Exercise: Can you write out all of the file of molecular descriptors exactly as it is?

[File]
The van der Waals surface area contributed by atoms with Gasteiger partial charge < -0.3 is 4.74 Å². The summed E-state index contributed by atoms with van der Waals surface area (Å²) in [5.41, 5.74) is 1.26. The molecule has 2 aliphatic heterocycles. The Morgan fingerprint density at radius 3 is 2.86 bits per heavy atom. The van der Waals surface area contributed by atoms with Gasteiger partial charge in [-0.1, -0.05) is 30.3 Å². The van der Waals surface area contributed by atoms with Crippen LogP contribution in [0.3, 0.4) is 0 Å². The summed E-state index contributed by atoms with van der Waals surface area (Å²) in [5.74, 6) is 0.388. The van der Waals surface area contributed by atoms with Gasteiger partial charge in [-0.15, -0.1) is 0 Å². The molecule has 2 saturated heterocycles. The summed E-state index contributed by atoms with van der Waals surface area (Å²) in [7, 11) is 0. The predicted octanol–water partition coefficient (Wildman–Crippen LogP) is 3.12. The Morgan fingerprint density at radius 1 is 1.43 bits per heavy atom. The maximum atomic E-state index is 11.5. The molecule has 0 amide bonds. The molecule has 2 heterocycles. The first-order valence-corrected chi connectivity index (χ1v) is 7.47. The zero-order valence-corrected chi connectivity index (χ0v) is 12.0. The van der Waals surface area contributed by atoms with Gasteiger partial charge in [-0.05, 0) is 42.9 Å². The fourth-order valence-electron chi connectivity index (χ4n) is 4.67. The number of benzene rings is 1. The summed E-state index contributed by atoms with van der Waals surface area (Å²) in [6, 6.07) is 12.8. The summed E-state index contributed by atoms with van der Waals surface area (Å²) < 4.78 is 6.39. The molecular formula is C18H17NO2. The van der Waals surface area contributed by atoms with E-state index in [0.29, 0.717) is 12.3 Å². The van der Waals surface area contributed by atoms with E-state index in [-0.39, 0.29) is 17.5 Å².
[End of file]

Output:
The van der Waals surface area contributed by atoms with Gasteiger partial charge < -0.3 is 4.74 Å². The summed E-state index contributed by atoms with van der Waals surface area (Å²) in [5.41, 5.74) is 1.26. The molecule has 2 aliphatic heterocycles. The Morgan fingerprint density at radius 3 is 2.86 bits per heavy atom. The van der Waals surface area contributed by atoms with Gasteiger partial charge in [-0.1, -0.05) is 30.3 Å². The van der Waals surface area contributed by atoms with Crippen LogP contribution in [0.3, 0.4) is 0 Å². The summed E-state index contributed by atoms with van der Waals surface area (Å²) in [5.74, 6) is 0.388. The van der Waals surface area contributed by atoms with Gasteiger partial charge in [-0.15, -0.1) is 0 Å². The molecule has 2 saturated heterocycles. The summed E-state index contributed by atoms with van der Waals surface area (Å²) in [7, 11) is 0. The predicted octanol–water partition coefficient (Wildman–Crippen LogP) is 3.12. The Morgan fingerprint density at radius 1 is 1.43 bits per heavy atom. The maximum atomic E-state index is 11.5. The molecule has 0 amide bonds. The molecule has 2 heterocycles. The first-order valence-corrected chi connectivity index (χ1v) is 7.47. The zero-order valence-corrected chi connectivity index (χ0v) is 12.0. The van der Waals surface area contributed by atoms with Gasteiger partial charge in [-0.05, 0) is 42.9 Å². The fourth-order valence-electron chi connectivity index (χ4n) is 4.67. The number of benzene rings is 1. The summed E-state index contributed by atoms with van der Waals surface area (Å²) in [6, 6.07) is 12.8. The summed E-state index contributed by atoms with van der Waals surface area (Å²) < 4.78 is 6.39. The molecular formula is C18H17NO2. The van der Waals surface area contributed by atoms with E-state index in [0.29, 0.717) is 12.3 Å². The van der Waals surface area contributed by atoms with E-state index in [-0.39, 0.29) is 17.5 Å².